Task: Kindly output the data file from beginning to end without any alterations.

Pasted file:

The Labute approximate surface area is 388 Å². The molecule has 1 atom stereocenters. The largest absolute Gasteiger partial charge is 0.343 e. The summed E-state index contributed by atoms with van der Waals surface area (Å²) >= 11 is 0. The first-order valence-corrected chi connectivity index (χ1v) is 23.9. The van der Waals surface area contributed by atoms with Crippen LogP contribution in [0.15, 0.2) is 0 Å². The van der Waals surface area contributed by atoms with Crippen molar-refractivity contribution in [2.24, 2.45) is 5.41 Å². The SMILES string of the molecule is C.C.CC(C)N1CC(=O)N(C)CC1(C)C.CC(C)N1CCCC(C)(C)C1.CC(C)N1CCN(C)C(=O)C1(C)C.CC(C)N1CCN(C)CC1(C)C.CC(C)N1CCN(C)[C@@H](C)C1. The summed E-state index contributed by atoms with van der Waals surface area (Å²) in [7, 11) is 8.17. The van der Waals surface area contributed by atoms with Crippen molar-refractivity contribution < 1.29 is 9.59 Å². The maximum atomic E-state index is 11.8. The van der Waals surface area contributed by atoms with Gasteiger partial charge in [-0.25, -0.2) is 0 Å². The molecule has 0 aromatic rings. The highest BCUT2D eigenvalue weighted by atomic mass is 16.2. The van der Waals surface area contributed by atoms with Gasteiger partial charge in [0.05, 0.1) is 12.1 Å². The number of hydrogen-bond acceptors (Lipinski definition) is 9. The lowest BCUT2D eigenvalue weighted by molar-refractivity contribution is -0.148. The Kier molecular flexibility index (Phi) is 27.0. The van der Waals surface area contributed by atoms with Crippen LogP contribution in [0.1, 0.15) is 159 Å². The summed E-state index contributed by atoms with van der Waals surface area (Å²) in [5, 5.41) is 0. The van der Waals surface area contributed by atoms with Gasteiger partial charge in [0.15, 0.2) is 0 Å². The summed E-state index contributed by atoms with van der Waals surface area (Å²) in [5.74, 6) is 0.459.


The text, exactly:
The Labute approximate surface area is 388 Å². The molecule has 1 atom stereocenters. The largest absolute Gasteiger partial charge is 0.343 e. The summed E-state index contributed by atoms with van der Waals surface area (Å²) >= 11 is 0. The first-order valence-corrected chi connectivity index (χ1v) is 23.9. The van der Waals surface area contributed by atoms with Crippen LogP contribution in [0.15, 0.2) is 0 Å². The van der Waals surface area contributed by atoms with Crippen molar-refractivity contribution in [2.24, 2.45) is 5.41 Å². The SMILES string of the molecule is C.C.CC(C)N1CC(=O)N(C)CC1(C)C.CC(C)N1CCCC(C)(C)C1.CC(C)N1CCN(C)C(=O)C1(C)C.CC(C)N1CCN(C)CC1(C)C.CC(C)N1CCN(C)[C@@H](C)C1. The summed E-state index contributed by atoms with van der Waals surface area (Å²) in [7, 11) is 8.17. The van der Waals surface area contributed by atoms with Crippen molar-refractivity contribution < 1.29 is 9.59 Å². The maximum atomic E-state index is 11.8. The van der Waals surface area contributed by atoms with Gasteiger partial charge in [-0.25, -0.2) is 0 Å². The molecule has 0 aromatic rings. The highest BCUT2D eigenvalue weighted by atomic mass is 16.2. The van der Waals surface area contributed by atoms with Gasteiger partial charge in [0.05, 0.1) is 12.1 Å². The number of hydrogen-bond acceptors (Lipinski definition) is 9. The lowest BCUT2D eigenvalue weighted by molar-refractivity contribution is -0.148. The Kier molecular flexibility index (Phi) is 27.0. The van der Waals surface area contributed by atoms with Crippen LogP contribution in [0.1, 0.15) is 159 Å². The summed E-state index contributed by atoms with van der Waals surface area (Å²) in [5, 5.41) is 0. The van der Waals surface area contributed by atoms with Gasteiger partial charge in [0.15, 0.2) is 0 Å². The summed E-state index contributed by atoms with van der Waals surface area (Å²) in [5.74, 6) is 0.459.